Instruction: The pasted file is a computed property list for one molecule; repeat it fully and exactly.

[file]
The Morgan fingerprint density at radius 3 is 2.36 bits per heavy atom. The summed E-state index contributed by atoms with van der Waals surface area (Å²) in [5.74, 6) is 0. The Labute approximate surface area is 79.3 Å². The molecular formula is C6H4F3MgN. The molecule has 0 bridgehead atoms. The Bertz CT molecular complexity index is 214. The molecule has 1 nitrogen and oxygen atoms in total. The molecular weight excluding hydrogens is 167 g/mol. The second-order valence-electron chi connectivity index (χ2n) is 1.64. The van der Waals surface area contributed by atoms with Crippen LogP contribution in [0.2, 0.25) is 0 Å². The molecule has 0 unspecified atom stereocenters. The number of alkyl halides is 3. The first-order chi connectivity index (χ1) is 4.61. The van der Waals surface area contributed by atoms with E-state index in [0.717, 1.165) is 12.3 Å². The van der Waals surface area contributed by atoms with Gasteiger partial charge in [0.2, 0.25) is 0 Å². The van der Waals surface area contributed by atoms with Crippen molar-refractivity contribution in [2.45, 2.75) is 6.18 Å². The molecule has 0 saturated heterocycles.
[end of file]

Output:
The Morgan fingerprint density at radius 3 is 2.36 bits per heavy atom. The summed E-state index contributed by atoms with van der Waals surface area (Å²) in [5.74, 6) is 0. The Labute approximate surface area is 79.3 Å². The molecular formula is C6H4F3MgN. The molecule has 0 bridgehead atoms. The Bertz CT molecular complexity index is 214. The molecule has 1 nitrogen and oxygen atoms in total. The molecular weight excluding hydrogens is 167 g/mol. The second-order valence-electron chi connectivity index (χ2n) is 1.64. The van der Waals surface area contributed by atoms with Crippen LogP contribution in [0.2, 0.25) is 0 Å². The molecule has 0 unspecified atom stereocenters. The number of alkyl halides is 3. The first-order chi connectivity index (χ1) is 4.61. The van der Waals surface area contributed by atoms with E-state index in [0.717, 1.165) is 12.3 Å². The van der Waals surface area contributed by atoms with Gasteiger partial charge in [0.2, 0.25) is 0 Å². The van der Waals surface area contributed by atoms with Crippen molar-refractivity contribution in [2.45, 2.75) is 6.18 Å². The molecule has 0 saturated heterocycles.